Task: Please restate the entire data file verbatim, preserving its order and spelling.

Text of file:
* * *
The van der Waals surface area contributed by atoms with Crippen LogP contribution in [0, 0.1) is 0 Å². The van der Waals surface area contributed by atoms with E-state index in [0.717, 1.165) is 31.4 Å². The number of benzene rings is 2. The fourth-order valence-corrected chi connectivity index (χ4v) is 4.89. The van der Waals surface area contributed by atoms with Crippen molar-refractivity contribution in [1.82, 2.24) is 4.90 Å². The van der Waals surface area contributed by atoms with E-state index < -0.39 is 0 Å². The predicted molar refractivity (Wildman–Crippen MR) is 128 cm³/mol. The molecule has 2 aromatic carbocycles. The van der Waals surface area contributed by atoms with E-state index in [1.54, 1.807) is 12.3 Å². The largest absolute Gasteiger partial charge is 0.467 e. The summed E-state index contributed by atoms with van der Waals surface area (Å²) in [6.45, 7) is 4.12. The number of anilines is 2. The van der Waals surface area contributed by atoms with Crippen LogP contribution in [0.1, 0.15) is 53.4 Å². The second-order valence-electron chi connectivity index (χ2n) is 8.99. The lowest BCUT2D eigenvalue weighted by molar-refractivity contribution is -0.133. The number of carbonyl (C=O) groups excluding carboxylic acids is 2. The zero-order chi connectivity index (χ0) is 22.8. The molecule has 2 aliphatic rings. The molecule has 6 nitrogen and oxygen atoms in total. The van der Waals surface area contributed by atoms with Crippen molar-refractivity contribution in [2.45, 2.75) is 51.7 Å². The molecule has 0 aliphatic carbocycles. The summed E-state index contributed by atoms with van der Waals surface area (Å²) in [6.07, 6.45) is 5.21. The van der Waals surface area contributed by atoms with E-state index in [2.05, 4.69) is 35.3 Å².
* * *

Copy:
The van der Waals surface area contributed by atoms with Crippen LogP contribution in [0, 0.1) is 0 Å². The van der Waals surface area contributed by atoms with E-state index in [0.717, 1.165) is 31.4 Å². The number of benzene rings is 2. The fourth-order valence-corrected chi connectivity index (χ4v) is 4.89. The van der Waals surface area contributed by atoms with Crippen molar-refractivity contribution in [1.82, 2.24) is 4.90 Å². The van der Waals surface area contributed by atoms with E-state index < -0.39 is 0 Å². The predicted molar refractivity (Wildman–Crippen MR) is 128 cm³/mol. The molecule has 2 aromatic carbocycles. The van der Waals surface area contributed by atoms with E-state index in [1.54, 1.807) is 12.3 Å². The largest absolute Gasteiger partial charge is 0.467 e. The summed E-state index contributed by atoms with van der Waals surface area (Å²) in [6.45, 7) is 4.12. The number of anilines is 2. The van der Waals surface area contributed by atoms with Crippen LogP contribution in [0.1, 0.15) is 53.4 Å². The second-order valence-electron chi connectivity index (χ2n) is 8.99. The lowest BCUT2D eigenvalue weighted by molar-refractivity contribution is -0.133. The number of carbonyl (C=O) groups excluding carboxylic acids is 2. The zero-order chi connectivity index (χ0) is 22.8. The molecule has 2 aliphatic rings. The molecule has 6 nitrogen and oxygen atoms in total. The van der Waals surface area contributed by atoms with Crippen molar-refractivity contribution in [2.45, 2.75) is 51.7 Å². The molecule has 0 aliphatic carbocycles. The summed E-state index contributed by atoms with van der Waals surface area (Å²) in [6.07, 6.45) is 5.21. The van der Waals surface area contributed by atoms with E-state index in [2.05, 4.69) is 35.3 Å².